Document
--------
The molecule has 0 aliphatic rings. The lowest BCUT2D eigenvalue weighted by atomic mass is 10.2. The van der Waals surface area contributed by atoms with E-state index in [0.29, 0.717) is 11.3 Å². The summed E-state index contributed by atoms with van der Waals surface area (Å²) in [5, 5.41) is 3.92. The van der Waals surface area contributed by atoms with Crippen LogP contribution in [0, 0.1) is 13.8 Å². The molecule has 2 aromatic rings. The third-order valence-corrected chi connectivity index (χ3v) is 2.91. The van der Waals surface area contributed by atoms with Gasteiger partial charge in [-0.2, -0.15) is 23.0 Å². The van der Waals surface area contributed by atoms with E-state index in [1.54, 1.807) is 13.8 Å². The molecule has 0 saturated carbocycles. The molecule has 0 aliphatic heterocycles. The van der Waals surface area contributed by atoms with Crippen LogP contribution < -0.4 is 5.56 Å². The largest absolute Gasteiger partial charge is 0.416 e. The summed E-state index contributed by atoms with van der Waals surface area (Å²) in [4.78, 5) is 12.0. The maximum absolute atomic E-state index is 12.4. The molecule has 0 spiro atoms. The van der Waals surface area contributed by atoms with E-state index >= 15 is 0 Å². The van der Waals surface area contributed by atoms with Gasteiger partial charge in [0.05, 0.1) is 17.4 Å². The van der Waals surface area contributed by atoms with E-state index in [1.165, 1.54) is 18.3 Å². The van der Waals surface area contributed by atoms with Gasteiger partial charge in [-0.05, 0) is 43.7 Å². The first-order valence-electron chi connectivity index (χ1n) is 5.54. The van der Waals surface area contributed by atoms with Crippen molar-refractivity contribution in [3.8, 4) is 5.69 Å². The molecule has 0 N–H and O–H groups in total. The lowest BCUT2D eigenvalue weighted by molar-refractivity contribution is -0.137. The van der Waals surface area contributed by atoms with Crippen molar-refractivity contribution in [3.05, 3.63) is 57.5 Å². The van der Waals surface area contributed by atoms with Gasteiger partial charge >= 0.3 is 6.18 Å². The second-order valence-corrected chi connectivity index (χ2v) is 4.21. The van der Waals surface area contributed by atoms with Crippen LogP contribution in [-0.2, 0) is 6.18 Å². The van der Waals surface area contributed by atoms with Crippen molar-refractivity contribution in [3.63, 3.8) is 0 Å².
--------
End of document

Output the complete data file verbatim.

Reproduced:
The molecule has 0 aliphatic rings. The lowest BCUT2D eigenvalue weighted by atomic mass is 10.2. The van der Waals surface area contributed by atoms with E-state index in [0.29, 0.717) is 11.3 Å². The summed E-state index contributed by atoms with van der Waals surface area (Å²) in [5, 5.41) is 3.92. The van der Waals surface area contributed by atoms with Crippen LogP contribution in [0, 0.1) is 13.8 Å². The molecule has 2 aromatic rings. The third-order valence-corrected chi connectivity index (χ3v) is 2.91. The van der Waals surface area contributed by atoms with Gasteiger partial charge in [-0.2, -0.15) is 23.0 Å². The van der Waals surface area contributed by atoms with E-state index in [1.54, 1.807) is 13.8 Å². The molecule has 0 saturated carbocycles. The molecule has 0 aliphatic heterocycles. The van der Waals surface area contributed by atoms with Crippen LogP contribution < -0.4 is 5.56 Å². The largest absolute Gasteiger partial charge is 0.416 e. The summed E-state index contributed by atoms with van der Waals surface area (Å²) in [4.78, 5) is 12.0. The maximum absolute atomic E-state index is 12.4. The molecule has 0 spiro atoms. The van der Waals surface area contributed by atoms with E-state index >= 15 is 0 Å². The van der Waals surface area contributed by atoms with Gasteiger partial charge in [0.05, 0.1) is 17.4 Å². The van der Waals surface area contributed by atoms with E-state index in [1.165, 1.54) is 18.3 Å². The van der Waals surface area contributed by atoms with Gasteiger partial charge in [-0.05, 0) is 43.7 Å². The first-order valence-electron chi connectivity index (χ1n) is 5.54. The van der Waals surface area contributed by atoms with Crippen molar-refractivity contribution in [3.8, 4) is 5.69 Å². The molecule has 0 N–H and O–H groups in total. The lowest BCUT2D eigenvalue weighted by molar-refractivity contribution is -0.137. The van der Waals surface area contributed by atoms with Crippen molar-refractivity contribution in [3.05, 3.63) is 57.5 Å². The van der Waals surface area contributed by atoms with Gasteiger partial charge >= 0.3 is 6.18 Å². The second-order valence-corrected chi connectivity index (χ2v) is 4.21. The van der Waals surface area contributed by atoms with Crippen LogP contribution in [-0.2, 0) is 6.18 Å². The van der Waals surface area contributed by atoms with Crippen molar-refractivity contribution in [3.63, 3.8) is 0 Å².